By Deborah Solomon
Nov. 16, 2022
Joe Brainard sought to take up as little space as possible. He specialized in small-scale works — collages, drawings, and occasional paintings that relate more to the proportions of a writer’s desk than an artist’s looming studio. “There is something I lack as a painter that de Kooning and Alex Katz have,” he jotted in his diary in 1967. “I wish I had that. I’d tell you what it was except that I don’t know.”
However much he may have lamented his perceived shortcomings, Brainard was ahead of his time in acknowledging his feelings of marginalization. Unable or unwilling to advance the grand tradition of painting, he created a major body of work by questioning the prevalent belief that artists should have an instantly recognizable, money-in-the-bank style. And he understood how cheapo things (comic books, cigarette packaging, gift tags, restaurant receipts, etc.) can be an expression of authentic emotion.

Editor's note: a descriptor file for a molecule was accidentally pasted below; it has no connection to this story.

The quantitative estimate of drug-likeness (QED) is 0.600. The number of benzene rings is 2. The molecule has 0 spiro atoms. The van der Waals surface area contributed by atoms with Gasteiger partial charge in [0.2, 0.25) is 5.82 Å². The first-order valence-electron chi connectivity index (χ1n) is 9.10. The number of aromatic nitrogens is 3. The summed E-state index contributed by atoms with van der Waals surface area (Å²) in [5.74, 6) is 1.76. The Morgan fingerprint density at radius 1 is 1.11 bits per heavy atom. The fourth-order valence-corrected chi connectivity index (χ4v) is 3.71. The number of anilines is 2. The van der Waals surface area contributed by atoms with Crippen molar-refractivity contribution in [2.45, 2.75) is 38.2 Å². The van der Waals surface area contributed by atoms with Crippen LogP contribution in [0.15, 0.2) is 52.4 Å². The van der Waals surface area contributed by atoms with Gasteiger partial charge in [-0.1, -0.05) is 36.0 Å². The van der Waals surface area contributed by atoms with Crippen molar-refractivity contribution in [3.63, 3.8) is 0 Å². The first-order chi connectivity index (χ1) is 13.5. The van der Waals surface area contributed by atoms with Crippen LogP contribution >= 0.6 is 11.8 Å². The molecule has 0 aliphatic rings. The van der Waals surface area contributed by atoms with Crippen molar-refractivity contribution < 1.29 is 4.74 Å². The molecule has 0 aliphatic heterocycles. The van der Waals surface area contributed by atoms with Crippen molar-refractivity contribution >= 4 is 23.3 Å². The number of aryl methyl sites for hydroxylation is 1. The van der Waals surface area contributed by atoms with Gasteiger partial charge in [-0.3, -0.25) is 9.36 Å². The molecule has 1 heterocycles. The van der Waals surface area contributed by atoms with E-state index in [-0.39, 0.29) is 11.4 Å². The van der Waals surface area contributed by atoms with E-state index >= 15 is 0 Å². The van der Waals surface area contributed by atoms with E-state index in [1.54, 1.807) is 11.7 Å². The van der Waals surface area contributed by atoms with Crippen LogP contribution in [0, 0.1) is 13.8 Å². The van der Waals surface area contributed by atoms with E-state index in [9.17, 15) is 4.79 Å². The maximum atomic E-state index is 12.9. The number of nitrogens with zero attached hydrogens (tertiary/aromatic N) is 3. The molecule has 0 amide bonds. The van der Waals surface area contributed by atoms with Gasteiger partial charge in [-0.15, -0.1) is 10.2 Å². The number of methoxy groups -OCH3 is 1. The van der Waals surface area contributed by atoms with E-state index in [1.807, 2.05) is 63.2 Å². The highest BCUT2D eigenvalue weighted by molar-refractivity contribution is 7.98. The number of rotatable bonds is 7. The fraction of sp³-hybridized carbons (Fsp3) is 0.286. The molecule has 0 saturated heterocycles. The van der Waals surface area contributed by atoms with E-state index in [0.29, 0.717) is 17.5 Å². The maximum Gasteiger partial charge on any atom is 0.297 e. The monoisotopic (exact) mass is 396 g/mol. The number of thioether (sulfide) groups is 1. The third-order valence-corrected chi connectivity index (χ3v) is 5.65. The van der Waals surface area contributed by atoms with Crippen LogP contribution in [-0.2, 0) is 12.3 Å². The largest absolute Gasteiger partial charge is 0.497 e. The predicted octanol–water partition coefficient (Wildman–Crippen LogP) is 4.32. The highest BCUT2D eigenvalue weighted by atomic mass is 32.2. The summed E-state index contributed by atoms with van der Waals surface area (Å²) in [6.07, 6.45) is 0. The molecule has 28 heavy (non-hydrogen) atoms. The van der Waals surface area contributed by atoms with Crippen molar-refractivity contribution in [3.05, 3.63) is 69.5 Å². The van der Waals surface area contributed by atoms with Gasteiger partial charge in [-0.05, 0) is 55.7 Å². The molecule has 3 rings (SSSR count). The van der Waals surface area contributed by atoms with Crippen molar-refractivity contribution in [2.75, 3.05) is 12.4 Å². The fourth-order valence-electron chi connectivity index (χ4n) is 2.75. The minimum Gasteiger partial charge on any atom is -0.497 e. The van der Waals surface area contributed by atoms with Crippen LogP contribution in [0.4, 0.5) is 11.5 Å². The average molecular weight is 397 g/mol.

“Joe Brainard: A Box of Hearts and Other Works,” a fascinating and substantial survey show at the Tibor de Nagy Gallery, on Manhattan’s Lower East Side, arrives right on time. It coincides with the publication of a new monograph on the artist by the critic John Yau, as well as with the much-praised Alex Katz retrospective at the Guggenheim Museum, in which Brainard happens to materialize as an unmistakable portrait subject. There he stands on the Guggenheim ramps, in two painted sculptures from 1966, a rangy, slightly nerdy young man with curly brown hair, tortoiseshell glasses and an oversized shirt collar jutting from his V-neck sweater.